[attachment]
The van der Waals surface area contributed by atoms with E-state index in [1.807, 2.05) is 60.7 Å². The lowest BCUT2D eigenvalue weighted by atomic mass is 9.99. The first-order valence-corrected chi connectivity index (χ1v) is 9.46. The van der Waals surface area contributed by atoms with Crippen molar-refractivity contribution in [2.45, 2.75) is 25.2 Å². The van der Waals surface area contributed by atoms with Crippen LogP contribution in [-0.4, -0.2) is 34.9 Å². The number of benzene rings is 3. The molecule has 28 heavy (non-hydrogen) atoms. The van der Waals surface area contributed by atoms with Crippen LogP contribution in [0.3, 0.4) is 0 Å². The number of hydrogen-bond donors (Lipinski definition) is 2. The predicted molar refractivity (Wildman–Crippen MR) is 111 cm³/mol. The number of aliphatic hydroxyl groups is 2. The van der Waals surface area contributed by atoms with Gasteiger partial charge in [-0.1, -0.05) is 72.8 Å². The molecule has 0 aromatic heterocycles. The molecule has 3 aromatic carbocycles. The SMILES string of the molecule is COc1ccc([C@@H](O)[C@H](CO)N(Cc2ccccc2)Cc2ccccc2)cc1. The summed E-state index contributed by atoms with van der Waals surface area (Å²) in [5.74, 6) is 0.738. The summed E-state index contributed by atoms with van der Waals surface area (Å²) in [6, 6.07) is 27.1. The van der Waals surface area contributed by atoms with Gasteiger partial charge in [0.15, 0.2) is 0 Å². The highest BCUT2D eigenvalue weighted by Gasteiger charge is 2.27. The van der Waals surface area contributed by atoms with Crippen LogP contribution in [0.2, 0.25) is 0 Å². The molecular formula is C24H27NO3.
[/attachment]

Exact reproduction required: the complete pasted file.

The van der Waals surface area contributed by atoms with E-state index in [1.807, 2.05) is 60.7 Å². The lowest BCUT2D eigenvalue weighted by atomic mass is 9.99. The first-order valence-corrected chi connectivity index (χ1v) is 9.46. The van der Waals surface area contributed by atoms with Crippen molar-refractivity contribution in [2.45, 2.75) is 25.2 Å². The van der Waals surface area contributed by atoms with Crippen LogP contribution in [-0.4, -0.2) is 34.9 Å². The number of benzene rings is 3. The molecule has 28 heavy (non-hydrogen) atoms. The van der Waals surface area contributed by atoms with Crippen LogP contribution in [0.3, 0.4) is 0 Å². The number of hydrogen-bond donors (Lipinski definition) is 2. The predicted molar refractivity (Wildman–Crippen MR) is 111 cm³/mol. The number of aliphatic hydroxyl groups is 2. The van der Waals surface area contributed by atoms with Gasteiger partial charge in [-0.1, -0.05) is 72.8 Å². The molecule has 0 aromatic heterocycles. The molecule has 3 aromatic carbocycles. The SMILES string of the molecule is COc1ccc([C@@H](O)[C@H](CO)N(Cc2ccccc2)Cc2ccccc2)cc1. The summed E-state index contributed by atoms with van der Waals surface area (Å²) in [5.74, 6) is 0.738. The summed E-state index contributed by atoms with van der Waals surface area (Å²) in [6, 6.07) is 27.1. The van der Waals surface area contributed by atoms with Gasteiger partial charge in [0.15, 0.2) is 0 Å². The highest BCUT2D eigenvalue weighted by Gasteiger charge is 2.27. The van der Waals surface area contributed by atoms with Crippen LogP contribution in [0.2, 0.25) is 0 Å². The molecular formula is C24H27NO3.